City Council discuss death of Burlington man, police chief response
The Burlington City Council had more questions for Mayor Miro Weinberger and Police Chief Brandon del Pozo Monday about their intervention into the state's death investigation of 54-year-old Douglas Kilburn.
Kilburn died three days after a physical fight with Burlington Police Ofc. Cory Campbell.
It’s a move that raised a few state officials' eyebrows, with some of them calling it "inappropriate" and an overstep of authority.
At Monday night’s meeting, councilors wanted to know why they had that discussion behind closed doors.
"That seems to be a more, at least in my opinion, a more fair and transparent way about addressing a situation as opposed to trying to challenge the finding privately as well as the timing of its release," City Councilor Max Tracy said.
Burlington Police Department Chief Brandon del Pozo defended his actions, saying the reason they contacted the medical examiner was so he could understand the homicide ruling.
"I didn’t want to challenge the finding in public in a way that would seem I was impugning the credibility of the evidence," del Pozo said.
City Attorney Eileen Blackwood also defended the chief’s action.
"What happened is that the medical examiner called him and reported the findings of this death," said Blackwood. "These are not the medical examiner's words but my words, that finding was somewhat unusual."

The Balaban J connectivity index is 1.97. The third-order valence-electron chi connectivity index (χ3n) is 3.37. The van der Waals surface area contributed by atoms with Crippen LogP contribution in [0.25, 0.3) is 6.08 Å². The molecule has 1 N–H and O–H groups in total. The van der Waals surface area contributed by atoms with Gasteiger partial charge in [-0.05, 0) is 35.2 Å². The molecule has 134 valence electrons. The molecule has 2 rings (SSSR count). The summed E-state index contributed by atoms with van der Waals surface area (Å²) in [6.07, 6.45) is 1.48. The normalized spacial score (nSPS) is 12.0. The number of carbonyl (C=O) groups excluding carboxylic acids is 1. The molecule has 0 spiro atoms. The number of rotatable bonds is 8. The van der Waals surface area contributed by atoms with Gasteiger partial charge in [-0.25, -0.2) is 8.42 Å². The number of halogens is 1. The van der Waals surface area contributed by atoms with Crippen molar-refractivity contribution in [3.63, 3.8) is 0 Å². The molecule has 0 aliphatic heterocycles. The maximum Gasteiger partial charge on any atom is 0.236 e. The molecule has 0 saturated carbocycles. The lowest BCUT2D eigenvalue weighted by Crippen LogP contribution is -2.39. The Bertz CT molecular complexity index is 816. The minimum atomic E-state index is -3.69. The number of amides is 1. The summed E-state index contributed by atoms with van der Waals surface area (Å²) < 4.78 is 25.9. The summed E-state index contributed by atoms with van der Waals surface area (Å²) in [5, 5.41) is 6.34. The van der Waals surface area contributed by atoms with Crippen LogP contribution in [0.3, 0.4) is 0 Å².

The city’s intervention wasn’t the only topic on the table. Other City Council members wanted to know where the bodycam footage was and when the public would see it.
Mayor Miro Weinberger. D-Burlington, told the council the body cam footage is being withheld at the request of state police and the attorney general's office.
"There’s a difference of opinion about the actions here," Weinberger said. "I think when all of the information is known, reasonable people will understand the questions and concerns the chief and I had and the actions that we took."
Chief del Pozo told WCAX he supports a public review of his departments use-of-force policy in the wake of the Kilburn-Campbell case.
"I think we're definitely open to reviewing our department's use-of-force policy. I think it hasn't been updated in a while. I think our training and our expectations of our officers have outpaced some of the things we have in writing and I think we'd benefit by opening up the process to input from the commission and people of the city," del Pozo said.
The chief didn't provide any details on what possible changes might look like.
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